Finding the Reid Tenwheeler

Amongst the many locomotives that stood at Sanrasm South Site was the former 4-10-2T North British Loco side-tank No.23722. She is quite a rare bird as 4-10-2 was not a very popular wheel configuration, many being converted to 4-8-2 over the years they were in service. This particular survivor was fortunate enough to escape the scrap metal thieves as well as the cutting torch. She is a member of the South African Railways Class H 4-10-2T of 1899, and they dated from the pre-Union era in the Colony of Natal. 23722 was in industrial use, and her many sisters served very successfully in the services that they were used in 

I have very few images of her, and these that I do have show her front bogie missing and the loco propped up on a dolley.

Bearing the livery of Witbank Colliery Number 1, she did not seem to be worth preserving, although she is somewhat of a unique loco because of her wheel arrangement.

When Sanrasm was being finally wound up she was not amongst the assets that were scrapped, and when the final disastrous bearing theft happened she managed to survive and was earmarked for plinthing at the Rand Society of Model Engineers (RSME) at Len Rutter Park in Florida (27o 54′ 16″ E, 26o 09′ 38″ S),  and was finally unloaded on 29 June 2014 onto a pre-prepared railbed. Because that happened after I had left for the UK in 2013 I never did get to see her until now.

She stands just outside the small engine museum and has been painted in the livery above, the other side being marked “Witbank”. She is superficially in a good condition, and I suspect that some work was put into her to cover the rusted plating and damaged steelwork.

I was able to climb onto her footplate, and while the gauges and other valuable pieces are missing there were still quite a lot of her original bits and bobs in the cab.

Piet Conradie on his old STEAM LOCOMOTIVES page has the following information on her:

The 137th and final “Reid Tenwheeler” was ordered from North British Locomotive Co in Glasgow and It was delivered as North British No. 23722 of 1928. She was painted blue with white lining and lettered “WITBANK COLLIERY LTD No. 1” on the side tanks. In July 1938 she was reboilered and continued in service hauling coal for another 25 years until last steamed in March 1963.

She remained stored for over 20 years at the South Section loco shed until donated to the Railway Society of South Africa (RSSA) in a ceremony on 1 December 1985. However she remained at Witbank for another nine years until moved to the SANRASM Preservation Site at Randfontein in 1994. She was the only surviving H class in its original condition with the exception of the front bogie that was missing, fortunately it turned up under a heap of “scrap” on site. This was subsequently re-installed on the loco. There is a small chance that she is the only 10 wheeler complete in South Africa.

At this point she is safe, although I would have preferred to see her on the inside of the fence. Long may she be with us, and thanks to RSME who have given this old girl a new lease on life. 

A number of people must be thanked for their work in keeping this loco from scrap, and all credit must go to them. Thanks guys.

© DRW 2017-2018. Created 26/03/2017

Toy Trains and things.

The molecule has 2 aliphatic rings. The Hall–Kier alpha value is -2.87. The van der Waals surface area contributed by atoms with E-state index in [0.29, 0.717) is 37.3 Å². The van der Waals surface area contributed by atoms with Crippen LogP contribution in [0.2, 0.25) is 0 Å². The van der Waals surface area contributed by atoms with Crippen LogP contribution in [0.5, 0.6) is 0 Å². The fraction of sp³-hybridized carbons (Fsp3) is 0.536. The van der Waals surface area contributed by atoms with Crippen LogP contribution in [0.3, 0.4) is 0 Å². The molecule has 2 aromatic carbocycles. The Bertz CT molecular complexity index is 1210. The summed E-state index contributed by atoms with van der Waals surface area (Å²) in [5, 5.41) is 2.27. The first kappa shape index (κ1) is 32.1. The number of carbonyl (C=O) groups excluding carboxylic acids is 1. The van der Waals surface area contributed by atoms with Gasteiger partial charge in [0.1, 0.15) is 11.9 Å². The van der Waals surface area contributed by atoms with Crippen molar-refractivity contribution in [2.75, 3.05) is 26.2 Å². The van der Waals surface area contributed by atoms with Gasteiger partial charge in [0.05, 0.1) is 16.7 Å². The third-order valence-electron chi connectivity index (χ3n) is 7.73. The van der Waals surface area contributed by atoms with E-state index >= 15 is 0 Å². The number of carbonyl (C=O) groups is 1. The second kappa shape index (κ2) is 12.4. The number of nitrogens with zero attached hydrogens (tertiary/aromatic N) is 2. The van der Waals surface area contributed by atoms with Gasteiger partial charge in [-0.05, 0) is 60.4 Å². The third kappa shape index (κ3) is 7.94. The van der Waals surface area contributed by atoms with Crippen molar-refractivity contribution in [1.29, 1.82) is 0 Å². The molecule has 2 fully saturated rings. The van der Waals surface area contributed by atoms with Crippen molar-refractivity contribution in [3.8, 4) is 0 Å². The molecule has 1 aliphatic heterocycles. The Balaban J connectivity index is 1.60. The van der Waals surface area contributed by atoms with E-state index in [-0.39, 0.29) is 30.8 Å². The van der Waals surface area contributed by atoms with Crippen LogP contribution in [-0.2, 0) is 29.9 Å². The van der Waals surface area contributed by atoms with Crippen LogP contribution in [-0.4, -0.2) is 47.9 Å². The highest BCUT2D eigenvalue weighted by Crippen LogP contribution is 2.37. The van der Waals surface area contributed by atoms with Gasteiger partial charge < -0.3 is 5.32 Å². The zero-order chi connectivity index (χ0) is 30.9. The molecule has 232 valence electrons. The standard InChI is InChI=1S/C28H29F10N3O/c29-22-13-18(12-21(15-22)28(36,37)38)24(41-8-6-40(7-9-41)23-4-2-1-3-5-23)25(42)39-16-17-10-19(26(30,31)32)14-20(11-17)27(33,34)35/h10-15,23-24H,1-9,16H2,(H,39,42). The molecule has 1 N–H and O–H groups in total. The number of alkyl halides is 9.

I am fortunate that I live just around the corner from The Rand Society of Model Engineers in Florida. Its not the sort of place I do visit often, but when I do get out there I am always impressed by what I see. This past weekend of 24/26 September they hosted  various SAR Steam Locomotives in a static and running display.  

To say that that the models were amazing would be an understatement, I had never seen some of the locos before and they did not disappoint at all. I think the star of the show was the very impressive 15F that was running. Its a huge model and is just like its real life sister.
The part that amazes me is how such a small loco can pull such large weights. Realistically the cylinders of these machines are not very big, yet they easily pull themselves, a grown man and the tender, as well as any attached rolling stock and their passengers. In fact, given how small some of the locos are, it is really astonishing how effective steam can be as a propulsion medium. Granted though, there is always the problem of carrying your coal and water wherever you go.


The other thing is, these models are not the sort of thing you buy out of a shop. The majority of them are handmade, and some take years to complete. The one model that was about 30% completed had already taken over 7 years to get there. And, once completed, you still need to get that boiler certified. No wonder the hobby seems to be dominated by older males. Youngsters come into it by inheriting their father or grandfather’s locos, they don’t sit down and make their own, unless they have a very highly developed machine shop and engineering bent.   

GF Garret.
GF Garret.
The other problem we have is that the pool of real live steam engines in South Africa is very small, so being able to build a model based on the real iota is often almost impossible because the real thing is no longer around. Fortunately model engineers are a very skilled group so they can still do an amazing job of recreating the real thing in miniature. All I know is, I really admire their talent, and am even jealous when I see those loco’s hurtling around the track. Yet I am fortunate to be able to see this, just think how many youngsters spend their days indoors glued to their playstations and computers and miss out on the heady smell of smoke and steam.
More images of live steamers that I have photographed previously at the RSME can be found at
DRW ©  2011-2018. Images recreated 19/03/2016